• Can the home meet your special needs, e.g. cultural, religious observances, pets and access to medical visits?
  • How can family and friends be involved in care?
  • Can the home meet your medical needs such as assistance with medication, wound or catheter care?

3. What do you need to pay?


When moving into an aged care home you may be asked to pay towards your care, accommodation and daily living costs.
How much you pay depends on your financial situation. What you will pay is set out in your Resident agreement between you and your aged care provider.

  • A basic daily fee – this covers living costs such as meals, power, laundry. For some this is the only fee they are required to pay.
  • A means-tested care fee – this is an additional contribution towards the cost of care, this is determined by Centrelink. They will work out if you are required to pay this fee based on an assessment of your income and assets.
  • An accommodation payment – This is for your accommodation in the home, the amount varies from home to home. Some people will have their accommodation costs met in full or part by the govt, while others will need to pay the accommodation price agreed with the aged care home.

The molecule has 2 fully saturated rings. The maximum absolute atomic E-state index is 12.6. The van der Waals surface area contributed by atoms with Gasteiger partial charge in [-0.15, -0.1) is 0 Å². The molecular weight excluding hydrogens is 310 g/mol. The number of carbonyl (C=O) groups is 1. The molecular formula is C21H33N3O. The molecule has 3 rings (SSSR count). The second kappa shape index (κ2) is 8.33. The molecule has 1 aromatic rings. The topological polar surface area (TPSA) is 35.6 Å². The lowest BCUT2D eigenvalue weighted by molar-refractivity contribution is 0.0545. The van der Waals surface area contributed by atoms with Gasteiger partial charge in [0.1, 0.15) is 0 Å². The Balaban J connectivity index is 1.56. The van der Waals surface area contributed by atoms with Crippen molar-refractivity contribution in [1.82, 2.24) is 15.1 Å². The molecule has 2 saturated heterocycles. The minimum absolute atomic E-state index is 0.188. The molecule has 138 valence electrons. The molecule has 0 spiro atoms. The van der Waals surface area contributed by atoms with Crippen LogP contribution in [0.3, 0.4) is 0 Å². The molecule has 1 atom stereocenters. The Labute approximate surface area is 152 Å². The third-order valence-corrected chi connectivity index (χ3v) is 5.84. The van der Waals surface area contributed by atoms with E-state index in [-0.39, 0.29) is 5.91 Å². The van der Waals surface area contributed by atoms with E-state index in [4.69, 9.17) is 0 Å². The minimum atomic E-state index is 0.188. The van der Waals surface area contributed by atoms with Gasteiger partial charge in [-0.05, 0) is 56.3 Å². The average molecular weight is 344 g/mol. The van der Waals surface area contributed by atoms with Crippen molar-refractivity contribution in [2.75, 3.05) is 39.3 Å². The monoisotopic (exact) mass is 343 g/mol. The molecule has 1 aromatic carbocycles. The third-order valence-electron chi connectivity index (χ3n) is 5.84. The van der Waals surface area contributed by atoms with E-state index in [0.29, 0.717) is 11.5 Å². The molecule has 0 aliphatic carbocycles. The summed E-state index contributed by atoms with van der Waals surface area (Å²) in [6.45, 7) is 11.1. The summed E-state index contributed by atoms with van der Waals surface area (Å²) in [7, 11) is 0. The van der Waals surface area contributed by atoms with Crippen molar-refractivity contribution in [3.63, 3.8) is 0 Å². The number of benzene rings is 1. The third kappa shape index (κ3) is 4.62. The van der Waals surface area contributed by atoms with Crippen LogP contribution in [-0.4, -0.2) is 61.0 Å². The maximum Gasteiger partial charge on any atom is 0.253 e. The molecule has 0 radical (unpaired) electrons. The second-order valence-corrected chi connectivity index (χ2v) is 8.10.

• Fees for extra or additional optional services – Additional fees may apply if you choose a higher standard of accommodation or additional services. These vary from home to home.

Depending on your financial circumstances a financial planner or advisor, can assist in determining how you will fund your accommodation and care fees.


4. How to apply for an aged care home?


You can apply to as many homes as you like. When a place becomes available you or your nominated contact person will be notified.

You will need to complete an application for each home you are applying for, and in most cases, you will need to provide your personal information, financial information if you wish to apply for subsided fees, as well as the ACAT assessment.


5. What is like to live in an aged care home?


Each home is different, there will be new routines, new surroundings and new people all living together under the one roof. There will be assistance with tasks if you need it, there will be daily social activities as well as special occasions. You can still vote if you want to, you won’t lose the right to control your own financial affairs and possessions.